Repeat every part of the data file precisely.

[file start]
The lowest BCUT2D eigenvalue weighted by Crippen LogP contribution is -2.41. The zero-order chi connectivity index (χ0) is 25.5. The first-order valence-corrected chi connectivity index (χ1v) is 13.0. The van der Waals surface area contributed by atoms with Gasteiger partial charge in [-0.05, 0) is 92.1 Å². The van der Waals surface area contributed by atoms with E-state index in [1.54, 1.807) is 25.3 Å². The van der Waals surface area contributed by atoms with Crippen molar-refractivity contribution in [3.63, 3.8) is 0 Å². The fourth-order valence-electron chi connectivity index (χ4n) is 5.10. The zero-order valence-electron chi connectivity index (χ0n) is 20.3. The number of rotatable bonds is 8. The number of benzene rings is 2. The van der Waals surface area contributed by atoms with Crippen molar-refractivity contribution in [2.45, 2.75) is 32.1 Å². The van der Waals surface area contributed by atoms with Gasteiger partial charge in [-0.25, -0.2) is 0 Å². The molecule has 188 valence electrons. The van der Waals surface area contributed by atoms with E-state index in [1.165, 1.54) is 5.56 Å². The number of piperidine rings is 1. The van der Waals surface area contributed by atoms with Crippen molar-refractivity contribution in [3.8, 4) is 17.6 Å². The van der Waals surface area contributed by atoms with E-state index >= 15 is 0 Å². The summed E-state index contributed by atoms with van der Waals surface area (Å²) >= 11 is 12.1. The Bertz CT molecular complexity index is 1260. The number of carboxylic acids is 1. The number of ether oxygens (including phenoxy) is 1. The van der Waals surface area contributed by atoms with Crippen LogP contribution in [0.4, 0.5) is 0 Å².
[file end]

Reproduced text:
The lowest BCUT2D eigenvalue weighted by Crippen LogP contribution is -2.41. The zero-order chi connectivity index (χ0) is 25.5. The first-order valence-corrected chi connectivity index (χ1v) is 13.0. The van der Waals surface area contributed by atoms with Gasteiger partial charge in [-0.05, 0) is 92.1 Å². The van der Waals surface area contributed by atoms with E-state index in [1.54, 1.807) is 25.3 Å². The van der Waals surface area contributed by atoms with Crippen molar-refractivity contribution in [3.63, 3.8) is 0 Å². The fourth-order valence-electron chi connectivity index (χ4n) is 5.10. The zero-order valence-electron chi connectivity index (χ0n) is 20.3. The number of rotatable bonds is 8. The number of benzene rings is 2. The van der Waals surface area contributed by atoms with Crippen molar-refractivity contribution in [2.45, 2.75) is 32.1 Å². The van der Waals surface area contributed by atoms with Gasteiger partial charge in [-0.25, -0.2) is 0 Å². The molecule has 188 valence electrons. The van der Waals surface area contributed by atoms with E-state index in [1.165, 1.54) is 5.56 Å². The number of piperidine rings is 1. The van der Waals surface area contributed by atoms with Crippen molar-refractivity contribution in [3.8, 4) is 17.6 Å². The van der Waals surface area contributed by atoms with E-state index >= 15 is 0 Å². The summed E-state index contributed by atoms with van der Waals surface area (Å²) >= 11 is 12.1. The Bertz CT molecular complexity index is 1260. The number of carboxylic acids is 1. The number of ether oxygens (including phenoxy) is 1. The van der Waals surface area contributed by atoms with Crippen LogP contribution in [0.4, 0.5) is 0 Å².